Fluoropolymers are generally made by an aqueous dispersion process, which provides a suitable heat sink for controlling the heat of polymerization and can produce a high yield and high molecular weight relative to polymerization conducted in an organic solvent. In order to achieve stable dispersion or emulsion, a suitable surfactant or emulsifier must be employed. Fluorinated-surfactants are generally used because they can yield stable particle and high molecular weight fluoropolymers. However, the fluorinated-surfactants typically used in emulsion polymerization of fluoropolymers, such as the ammonium salt of perfluoro octanoic acid or salts of perfluoro alkyl sulfonic acids are expensive. They also present an environmental concern related to bio-persistence.
It is therefore desirable to carry out an aqueous dispersion polymerization of fluoropolymers in the absence of fluorinated-surfactants, without compromising the properties of the resultant fluoropolymers. It would also be desirable to produce small particle size emulsion so that latex stability during storage as well as quality of film formation is improved. Furthermore, it would be desirable to produce a dispersion and/or fluoropolymer resin having fewer extractable ions and extractable low molecular weight polymers, while generally yielding fluoropolymers that have similar or even improved properties compared to analogous fluoropolymers made in presence of added fluorinated-surfactants.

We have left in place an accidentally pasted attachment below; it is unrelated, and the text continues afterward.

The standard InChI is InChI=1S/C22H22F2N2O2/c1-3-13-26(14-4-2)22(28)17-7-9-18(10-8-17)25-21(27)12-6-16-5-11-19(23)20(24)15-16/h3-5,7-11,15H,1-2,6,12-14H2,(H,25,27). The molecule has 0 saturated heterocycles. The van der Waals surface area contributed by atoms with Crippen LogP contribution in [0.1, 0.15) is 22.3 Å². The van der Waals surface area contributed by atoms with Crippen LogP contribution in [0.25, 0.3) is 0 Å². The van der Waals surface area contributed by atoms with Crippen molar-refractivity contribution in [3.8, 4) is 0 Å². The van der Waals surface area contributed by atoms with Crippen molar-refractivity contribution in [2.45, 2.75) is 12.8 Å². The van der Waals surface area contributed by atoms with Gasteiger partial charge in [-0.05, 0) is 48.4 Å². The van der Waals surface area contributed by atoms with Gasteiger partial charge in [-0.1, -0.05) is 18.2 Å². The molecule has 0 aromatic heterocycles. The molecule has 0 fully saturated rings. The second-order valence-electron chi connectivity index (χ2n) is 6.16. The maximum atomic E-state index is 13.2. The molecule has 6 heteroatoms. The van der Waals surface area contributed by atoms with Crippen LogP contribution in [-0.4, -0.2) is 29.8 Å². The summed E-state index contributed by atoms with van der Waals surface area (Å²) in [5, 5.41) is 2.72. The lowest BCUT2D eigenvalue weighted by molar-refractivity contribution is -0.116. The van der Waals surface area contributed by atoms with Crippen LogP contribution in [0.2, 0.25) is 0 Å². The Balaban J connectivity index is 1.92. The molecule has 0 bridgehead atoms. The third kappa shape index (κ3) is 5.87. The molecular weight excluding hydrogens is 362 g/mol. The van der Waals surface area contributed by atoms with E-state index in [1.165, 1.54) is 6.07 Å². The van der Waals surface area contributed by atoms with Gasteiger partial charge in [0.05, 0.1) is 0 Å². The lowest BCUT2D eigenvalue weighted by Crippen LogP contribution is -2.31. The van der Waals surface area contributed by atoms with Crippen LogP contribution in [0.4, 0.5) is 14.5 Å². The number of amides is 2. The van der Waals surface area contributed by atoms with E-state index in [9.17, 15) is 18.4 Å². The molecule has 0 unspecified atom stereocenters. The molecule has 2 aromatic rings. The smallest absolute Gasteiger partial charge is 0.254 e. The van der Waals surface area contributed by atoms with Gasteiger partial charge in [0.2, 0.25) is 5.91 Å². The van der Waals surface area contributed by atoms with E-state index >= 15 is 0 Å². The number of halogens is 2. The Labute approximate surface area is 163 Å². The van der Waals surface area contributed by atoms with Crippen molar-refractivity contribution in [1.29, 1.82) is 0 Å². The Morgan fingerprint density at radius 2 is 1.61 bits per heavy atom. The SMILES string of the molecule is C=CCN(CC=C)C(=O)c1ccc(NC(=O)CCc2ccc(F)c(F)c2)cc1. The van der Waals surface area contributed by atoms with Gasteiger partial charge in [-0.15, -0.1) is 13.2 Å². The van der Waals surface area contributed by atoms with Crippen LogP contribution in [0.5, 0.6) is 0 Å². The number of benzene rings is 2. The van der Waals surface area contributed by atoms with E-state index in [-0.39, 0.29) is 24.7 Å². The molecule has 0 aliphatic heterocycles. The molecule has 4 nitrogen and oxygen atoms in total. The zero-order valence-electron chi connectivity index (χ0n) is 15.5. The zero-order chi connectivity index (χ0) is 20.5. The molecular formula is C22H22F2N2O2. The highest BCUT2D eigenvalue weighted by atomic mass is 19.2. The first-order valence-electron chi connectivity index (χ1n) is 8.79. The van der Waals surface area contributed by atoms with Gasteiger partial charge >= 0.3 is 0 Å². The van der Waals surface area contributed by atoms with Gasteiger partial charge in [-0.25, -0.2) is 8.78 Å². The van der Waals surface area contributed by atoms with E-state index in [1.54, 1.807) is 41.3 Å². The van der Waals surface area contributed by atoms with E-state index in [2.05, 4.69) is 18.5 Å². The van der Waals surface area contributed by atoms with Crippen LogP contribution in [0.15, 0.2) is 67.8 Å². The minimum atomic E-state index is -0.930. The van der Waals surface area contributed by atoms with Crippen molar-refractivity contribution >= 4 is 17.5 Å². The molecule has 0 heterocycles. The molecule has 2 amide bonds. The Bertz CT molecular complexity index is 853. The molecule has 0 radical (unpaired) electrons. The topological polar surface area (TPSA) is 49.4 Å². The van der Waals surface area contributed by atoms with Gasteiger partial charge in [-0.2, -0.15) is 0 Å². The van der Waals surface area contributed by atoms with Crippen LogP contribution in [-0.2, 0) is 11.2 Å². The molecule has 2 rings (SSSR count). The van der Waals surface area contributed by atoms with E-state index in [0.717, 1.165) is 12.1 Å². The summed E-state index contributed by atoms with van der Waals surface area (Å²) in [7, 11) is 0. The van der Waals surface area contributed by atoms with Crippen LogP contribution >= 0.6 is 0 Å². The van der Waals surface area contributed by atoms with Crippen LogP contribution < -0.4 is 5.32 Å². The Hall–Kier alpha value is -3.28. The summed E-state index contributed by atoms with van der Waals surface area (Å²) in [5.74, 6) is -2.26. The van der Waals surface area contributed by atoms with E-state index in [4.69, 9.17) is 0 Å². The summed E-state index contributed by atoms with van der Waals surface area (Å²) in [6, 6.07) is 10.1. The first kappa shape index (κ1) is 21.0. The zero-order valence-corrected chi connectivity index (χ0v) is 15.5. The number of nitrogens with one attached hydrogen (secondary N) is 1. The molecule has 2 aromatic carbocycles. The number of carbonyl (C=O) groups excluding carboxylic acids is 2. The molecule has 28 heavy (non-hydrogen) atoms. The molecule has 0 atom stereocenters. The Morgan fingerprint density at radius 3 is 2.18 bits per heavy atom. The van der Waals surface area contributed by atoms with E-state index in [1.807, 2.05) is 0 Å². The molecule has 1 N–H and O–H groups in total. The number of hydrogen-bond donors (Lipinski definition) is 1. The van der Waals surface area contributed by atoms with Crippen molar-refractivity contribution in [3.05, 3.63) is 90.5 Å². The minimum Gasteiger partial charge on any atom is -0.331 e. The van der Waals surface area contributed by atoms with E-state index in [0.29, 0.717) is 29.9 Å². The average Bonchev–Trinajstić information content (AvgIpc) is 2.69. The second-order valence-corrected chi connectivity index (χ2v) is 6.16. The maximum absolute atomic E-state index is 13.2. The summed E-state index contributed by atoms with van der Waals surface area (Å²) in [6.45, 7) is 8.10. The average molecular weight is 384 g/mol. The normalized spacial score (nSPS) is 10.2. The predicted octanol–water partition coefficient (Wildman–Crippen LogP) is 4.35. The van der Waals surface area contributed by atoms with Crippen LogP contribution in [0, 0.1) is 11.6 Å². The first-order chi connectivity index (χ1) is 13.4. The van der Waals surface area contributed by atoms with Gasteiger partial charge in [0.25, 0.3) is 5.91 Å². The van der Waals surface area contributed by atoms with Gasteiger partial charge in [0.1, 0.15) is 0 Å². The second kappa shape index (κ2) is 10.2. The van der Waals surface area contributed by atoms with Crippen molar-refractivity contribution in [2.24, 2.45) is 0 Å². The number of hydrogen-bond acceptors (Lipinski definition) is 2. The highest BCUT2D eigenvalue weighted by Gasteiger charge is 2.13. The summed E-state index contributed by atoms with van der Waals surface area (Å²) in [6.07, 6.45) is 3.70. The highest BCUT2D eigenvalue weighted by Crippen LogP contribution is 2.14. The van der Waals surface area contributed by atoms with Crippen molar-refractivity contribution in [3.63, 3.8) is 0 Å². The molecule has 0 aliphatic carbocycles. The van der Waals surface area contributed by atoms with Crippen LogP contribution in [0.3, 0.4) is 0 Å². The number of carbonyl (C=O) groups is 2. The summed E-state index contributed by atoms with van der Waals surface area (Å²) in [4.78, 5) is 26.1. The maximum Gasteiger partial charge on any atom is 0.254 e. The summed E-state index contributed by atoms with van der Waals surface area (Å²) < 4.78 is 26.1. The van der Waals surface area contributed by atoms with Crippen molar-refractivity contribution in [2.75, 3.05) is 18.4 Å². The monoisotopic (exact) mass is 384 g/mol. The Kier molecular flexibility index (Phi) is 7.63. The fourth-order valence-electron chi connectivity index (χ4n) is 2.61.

The present invention concerns non-fluorinated-surfactants that produce fluoropolymer emulsions with good latex stability during polymerization and excellent cleanliness of reactor surfaces after polymerization is complete. U.S. Pat. No. 4,128,517 discloses a cleaning method for fluoropolymer dispersions produced using fluorinated-surfactants where dispersion is subjected to industrial post-treatment processes, such as coagulation, washing and drying. Surprisingly, fluoropolymers made in accordance with the present invention can be cleaned from contaminants produced during dispersion polymerization. As a result, tough and thermally stable fluoropolymers are produced by aqueous emulsion polymerization of fluoro-monomers by a process that requires that the reaction be carried out at 50 to 130° C. in the presence of a water-soluble initiator such as potassium presulfate, and emulsifying agents described in this invention, and conventional chain transfer agents such as ethyl acetate, propane, and isopropyl alcohol and cleaned by post-treatment processes.